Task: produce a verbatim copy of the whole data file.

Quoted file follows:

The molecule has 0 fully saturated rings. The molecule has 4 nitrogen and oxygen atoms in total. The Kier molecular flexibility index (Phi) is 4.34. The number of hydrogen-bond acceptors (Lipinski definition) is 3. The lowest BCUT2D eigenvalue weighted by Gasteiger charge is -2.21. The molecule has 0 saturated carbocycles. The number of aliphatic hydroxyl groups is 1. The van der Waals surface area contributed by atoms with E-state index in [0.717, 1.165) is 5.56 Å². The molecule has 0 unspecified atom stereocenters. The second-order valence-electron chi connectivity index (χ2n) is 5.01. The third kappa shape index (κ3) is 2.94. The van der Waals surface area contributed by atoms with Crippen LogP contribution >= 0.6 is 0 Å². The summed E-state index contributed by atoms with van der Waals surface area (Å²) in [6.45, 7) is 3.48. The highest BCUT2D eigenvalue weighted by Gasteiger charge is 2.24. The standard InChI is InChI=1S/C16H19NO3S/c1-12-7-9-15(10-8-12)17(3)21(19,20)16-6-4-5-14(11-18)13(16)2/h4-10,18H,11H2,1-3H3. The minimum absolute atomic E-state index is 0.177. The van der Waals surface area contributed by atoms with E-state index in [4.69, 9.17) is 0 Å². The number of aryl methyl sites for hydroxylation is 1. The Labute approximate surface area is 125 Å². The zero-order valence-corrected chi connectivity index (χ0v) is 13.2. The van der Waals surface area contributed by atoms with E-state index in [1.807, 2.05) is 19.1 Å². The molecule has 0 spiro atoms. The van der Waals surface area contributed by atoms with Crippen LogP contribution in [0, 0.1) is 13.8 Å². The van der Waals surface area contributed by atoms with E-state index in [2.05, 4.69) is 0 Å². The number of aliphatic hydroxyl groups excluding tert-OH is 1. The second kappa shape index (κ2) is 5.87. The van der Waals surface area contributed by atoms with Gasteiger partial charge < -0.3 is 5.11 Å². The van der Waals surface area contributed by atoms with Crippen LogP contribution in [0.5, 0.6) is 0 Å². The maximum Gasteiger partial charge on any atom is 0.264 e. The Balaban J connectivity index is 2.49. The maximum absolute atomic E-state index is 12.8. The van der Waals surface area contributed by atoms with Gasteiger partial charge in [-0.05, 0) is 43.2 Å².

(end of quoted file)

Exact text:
The molecule has 0 fully saturated rings. The molecule has 4 nitrogen and oxygen atoms in total. The Kier molecular flexibility index (Phi) is 4.34. The number of hydrogen-bond acceptors (Lipinski definition) is 3. The lowest BCUT2D eigenvalue weighted by Gasteiger charge is -2.21. The molecule has 0 saturated carbocycles. The number of aliphatic hydroxyl groups is 1. The van der Waals surface area contributed by atoms with E-state index in [0.717, 1.165) is 5.56 Å². The molecule has 0 unspecified atom stereocenters. The second-order valence-electron chi connectivity index (χ2n) is 5.01. The third kappa shape index (κ3) is 2.94. The van der Waals surface area contributed by atoms with Crippen LogP contribution >= 0.6 is 0 Å². The summed E-state index contributed by atoms with van der Waals surface area (Å²) in [6.45, 7) is 3.48. The highest BCUT2D eigenvalue weighted by Gasteiger charge is 2.24. The standard InChI is InChI=1S/C16H19NO3S/c1-12-7-9-15(10-8-12)17(3)21(19,20)16-6-4-5-14(11-18)13(16)2/h4-10,18H,11H2,1-3H3. The minimum absolute atomic E-state index is 0.177. The van der Waals surface area contributed by atoms with E-state index in [4.69, 9.17) is 0 Å². The number of aryl methyl sites for hydroxylation is 1. The Labute approximate surface area is 125 Å². The zero-order valence-corrected chi connectivity index (χ0v) is 13.2. The van der Waals surface area contributed by atoms with E-state index in [1.807, 2.05) is 19.1 Å². The molecule has 0 spiro atoms. The van der Waals surface area contributed by atoms with Crippen LogP contribution in [0, 0.1) is 13.8 Å². The van der Waals surface area contributed by atoms with E-state index in [2.05, 4.69) is 0 Å². The number of aliphatic hydroxyl groups excluding tert-OH is 1. The second kappa shape index (κ2) is 5.87. The van der Waals surface area contributed by atoms with Gasteiger partial charge < -0.3 is 5.11 Å². The van der Waals surface area contributed by atoms with Crippen LogP contribution in [0.5, 0.6) is 0 Å². The maximum Gasteiger partial charge on any atom is 0.264 e. The Balaban J connectivity index is 2.49. The maximum absolute atomic E-state index is 12.8. The van der Waals surface area contributed by atoms with Gasteiger partial charge in [-0.05, 0) is 43.2 Å².